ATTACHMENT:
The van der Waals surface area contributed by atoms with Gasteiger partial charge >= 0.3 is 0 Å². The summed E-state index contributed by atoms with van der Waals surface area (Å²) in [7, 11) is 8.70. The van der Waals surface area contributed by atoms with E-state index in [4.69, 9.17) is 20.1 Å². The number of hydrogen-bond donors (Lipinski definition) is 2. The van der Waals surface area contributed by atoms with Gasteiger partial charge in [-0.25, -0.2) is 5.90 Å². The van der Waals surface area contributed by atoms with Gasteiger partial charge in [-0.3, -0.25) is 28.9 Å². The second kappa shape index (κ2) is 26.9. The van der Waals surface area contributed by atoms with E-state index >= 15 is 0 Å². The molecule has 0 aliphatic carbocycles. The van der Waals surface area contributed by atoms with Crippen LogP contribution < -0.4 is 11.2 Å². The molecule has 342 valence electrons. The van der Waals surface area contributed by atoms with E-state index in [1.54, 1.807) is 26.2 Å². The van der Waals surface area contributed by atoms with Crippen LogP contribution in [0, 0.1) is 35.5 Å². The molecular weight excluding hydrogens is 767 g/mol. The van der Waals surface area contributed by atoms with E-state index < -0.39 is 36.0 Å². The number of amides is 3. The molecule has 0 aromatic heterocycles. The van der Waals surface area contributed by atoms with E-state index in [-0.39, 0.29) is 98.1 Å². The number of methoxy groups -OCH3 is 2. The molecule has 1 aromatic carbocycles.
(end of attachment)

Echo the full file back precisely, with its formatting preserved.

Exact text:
The van der Waals surface area contributed by atoms with Gasteiger partial charge >= 0.3 is 0 Å². The summed E-state index contributed by atoms with van der Waals surface area (Å²) in [7, 11) is 8.70. The van der Waals surface area contributed by atoms with E-state index in [4.69, 9.17) is 20.1 Å². The number of hydrogen-bond donors (Lipinski definition) is 2. The van der Waals surface area contributed by atoms with Gasteiger partial charge in [-0.25, -0.2) is 5.90 Å². The van der Waals surface area contributed by atoms with Gasteiger partial charge in [-0.3, -0.25) is 28.9 Å². The second kappa shape index (κ2) is 26.9. The van der Waals surface area contributed by atoms with E-state index >= 15 is 0 Å². The molecule has 0 aliphatic carbocycles. The van der Waals surface area contributed by atoms with Crippen LogP contribution < -0.4 is 11.2 Å². The molecule has 342 valence electrons. The van der Waals surface area contributed by atoms with E-state index in [1.54, 1.807) is 26.2 Å². The van der Waals surface area contributed by atoms with Crippen LogP contribution in [0, 0.1) is 35.5 Å². The molecular weight excluding hydrogens is 767 g/mol. The van der Waals surface area contributed by atoms with E-state index < -0.39 is 36.0 Å². The number of amides is 3. The molecule has 0 aromatic heterocycles. The van der Waals surface area contributed by atoms with E-state index in [-0.39, 0.29) is 98.1 Å². The number of methoxy groups -OCH3 is 2. The molecule has 1 aromatic carbocycles.